At the inquest into Dylan Lee’s death in August, the Coroner decided it wasn’t in his remit to consider whether years of alleged racial harassment, and failures by local police to respond to this, could have contributed to Dylan’s decision to take his own life.
Jane, Dylan’s mum, thinks the Coroner should have called proper evidence on those issues and taken them into account. She has now filed formal judicial review proceedings against the Coroner, challenging his failure to do so.
Dylan’s family have Romani Gypsy heritage. After Jane sold the family home and moved onto land they owned in their village, their neighbours began to target them with racially-motivated harassment and abuse. At one point they circulated a petition to “rid the village of gypsies”. Jane called the police more than 20 times in two years, but she says they refused to treat the incidents as hate crimes and didn’t do enough to end the campaign of abuse. The torment and lack of hope tragically wore down Dylan’s spirit.
As a result of the Coroner’s approach to the inquest, only partial evidence on these matters was considered. Dylan’s mum believes that evidence is essential to understanding why her boy with such a bright future was driven to take his own life.
Jane said: “Dylan was a boy who could have chosen to do anything with his life. He believed in justice and he was let down time after time. The Coroner chose to limit the evidence in Court. This again let Dylan down… You can’t draw conclusions from one side of a story. Only when all of the evidence is heard can a conclusion be drawn. Dylan was let down in life and paid the ultimate price. Dylan deserves to be heard; it’s the only right course of action.”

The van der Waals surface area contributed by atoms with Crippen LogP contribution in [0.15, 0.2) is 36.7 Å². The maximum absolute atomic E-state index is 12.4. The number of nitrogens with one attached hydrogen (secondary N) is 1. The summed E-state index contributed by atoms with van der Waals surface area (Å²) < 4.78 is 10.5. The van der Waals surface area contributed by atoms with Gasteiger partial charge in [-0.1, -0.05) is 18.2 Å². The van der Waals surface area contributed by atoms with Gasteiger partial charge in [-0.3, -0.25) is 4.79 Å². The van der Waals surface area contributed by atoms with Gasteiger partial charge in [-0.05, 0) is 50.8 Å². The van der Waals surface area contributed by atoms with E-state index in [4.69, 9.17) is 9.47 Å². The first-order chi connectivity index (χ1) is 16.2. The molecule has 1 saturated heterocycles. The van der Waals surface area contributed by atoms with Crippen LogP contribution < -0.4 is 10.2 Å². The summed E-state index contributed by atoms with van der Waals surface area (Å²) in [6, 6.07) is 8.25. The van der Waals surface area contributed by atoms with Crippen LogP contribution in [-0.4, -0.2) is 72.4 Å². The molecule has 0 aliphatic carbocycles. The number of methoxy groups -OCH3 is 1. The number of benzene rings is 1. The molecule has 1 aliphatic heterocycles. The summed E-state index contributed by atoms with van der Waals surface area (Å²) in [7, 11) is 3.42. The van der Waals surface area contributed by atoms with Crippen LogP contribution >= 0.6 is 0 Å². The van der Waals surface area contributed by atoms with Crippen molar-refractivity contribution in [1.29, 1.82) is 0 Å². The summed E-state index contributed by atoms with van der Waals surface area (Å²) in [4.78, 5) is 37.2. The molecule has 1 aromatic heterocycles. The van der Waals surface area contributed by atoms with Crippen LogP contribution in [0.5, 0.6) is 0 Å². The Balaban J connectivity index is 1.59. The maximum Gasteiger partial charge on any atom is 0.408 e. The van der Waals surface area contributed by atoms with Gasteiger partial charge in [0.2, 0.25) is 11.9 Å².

The legal arguments around this case are complex, but Jane’s ask is simple. She wants the Court to confirm that the Coroner should have considered the impact of their neighbours’ actions, and the police’s failure to deal with these, on Dylan’s state of mind. She has also asked that the Court orders Dylan’s inquest be re-run on that basis.
The Coroner and Durham Police, which is ‘an interested party’, now have 21 days to file any formal response to the claim, after which the Court will decide whether to grant permission for Jane to proceed.
Jane wants justice and recognition that the state failed Dylan and her family. We agree, and we will stand alongside her throughout these proceedings.
This case raises important issues about the ways in which Gypsy, Roma and Traveller communities are systematically failed by UK institutions and authorities. We believe their human rights are being breached by these failures.
Good Law Project is working with the Traveller Movement, and with Gypsy, Roma and Traveller communities, to confront and address the long-running discrimination and abuse they face.
Help us continue this important work to ensure that no communities are left behind or so completely failed by the systems we should all be able to rely on.
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